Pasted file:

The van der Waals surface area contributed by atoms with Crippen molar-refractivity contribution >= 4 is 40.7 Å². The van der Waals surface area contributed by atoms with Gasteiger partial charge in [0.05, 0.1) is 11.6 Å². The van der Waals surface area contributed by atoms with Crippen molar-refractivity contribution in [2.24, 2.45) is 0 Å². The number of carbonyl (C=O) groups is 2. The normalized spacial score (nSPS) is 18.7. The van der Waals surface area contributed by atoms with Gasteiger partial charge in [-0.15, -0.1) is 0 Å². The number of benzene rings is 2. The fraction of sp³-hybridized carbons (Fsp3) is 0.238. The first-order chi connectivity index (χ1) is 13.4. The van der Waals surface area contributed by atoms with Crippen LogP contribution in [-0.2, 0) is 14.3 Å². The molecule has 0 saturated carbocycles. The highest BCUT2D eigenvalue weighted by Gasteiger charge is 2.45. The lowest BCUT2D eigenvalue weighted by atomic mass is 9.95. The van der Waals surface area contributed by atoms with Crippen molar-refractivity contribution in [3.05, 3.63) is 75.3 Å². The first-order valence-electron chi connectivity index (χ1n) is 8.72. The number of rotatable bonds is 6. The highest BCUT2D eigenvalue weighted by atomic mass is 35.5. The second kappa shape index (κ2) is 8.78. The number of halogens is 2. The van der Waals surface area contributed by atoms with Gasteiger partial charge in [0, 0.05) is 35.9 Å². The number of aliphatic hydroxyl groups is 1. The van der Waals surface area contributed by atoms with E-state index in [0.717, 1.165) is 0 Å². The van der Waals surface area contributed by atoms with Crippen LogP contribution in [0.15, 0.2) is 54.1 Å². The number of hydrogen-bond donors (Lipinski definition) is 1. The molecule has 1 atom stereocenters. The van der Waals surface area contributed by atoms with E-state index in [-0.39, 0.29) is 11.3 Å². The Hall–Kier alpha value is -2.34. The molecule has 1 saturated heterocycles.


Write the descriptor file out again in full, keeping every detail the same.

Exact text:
The van der Waals surface area contributed by atoms with Crippen molar-refractivity contribution >= 4 is 40.7 Å². The van der Waals surface area contributed by atoms with Gasteiger partial charge in [0.05, 0.1) is 11.6 Å². The van der Waals surface area contributed by atoms with Crippen molar-refractivity contribution in [2.24, 2.45) is 0 Å². The number of carbonyl (C=O) groups is 2. The normalized spacial score (nSPS) is 18.7. The van der Waals surface area contributed by atoms with Gasteiger partial charge in [-0.15, -0.1) is 0 Å². The number of benzene rings is 2. The fraction of sp³-hybridized carbons (Fsp3) is 0.238. The first-order chi connectivity index (χ1) is 13.4. The van der Waals surface area contributed by atoms with Crippen LogP contribution in [-0.2, 0) is 14.3 Å². The molecule has 0 saturated carbocycles. The highest BCUT2D eigenvalue weighted by Gasteiger charge is 2.45. The lowest BCUT2D eigenvalue weighted by atomic mass is 9.95. The van der Waals surface area contributed by atoms with Crippen molar-refractivity contribution in [3.05, 3.63) is 75.3 Å². The first-order valence-electron chi connectivity index (χ1n) is 8.72. The number of rotatable bonds is 6. The highest BCUT2D eigenvalue weighted by atomic mass is 35.5. The second kappa shape index (κ2) is 8.78. The number of halogens is 2. The van der Waals surface area contributed by atoms with Gasteiger partial charge in [0, 0.05) is 35.9 Å². The number of aliphatic hydroxyl groups is 1. The van der Waals surface area contributed by atoms with E-state index in [0.717, 1.165) is 0 Å². The van der Waals surface area contributed by atoms with Crippen LogP contribution in [0.15, 0.2) is 54.1 Å². The number of hydrogen-bond donors (Lipinski definition) is 1. The molecule has 1 atom stereocenters. The van der Waals surface area contributed by atoms with E-state index in [-0.39, 0.29) is 11.3 Å². The Hall–Kier alpha value is -2.34. The molecule has 1 saturated heterocycles.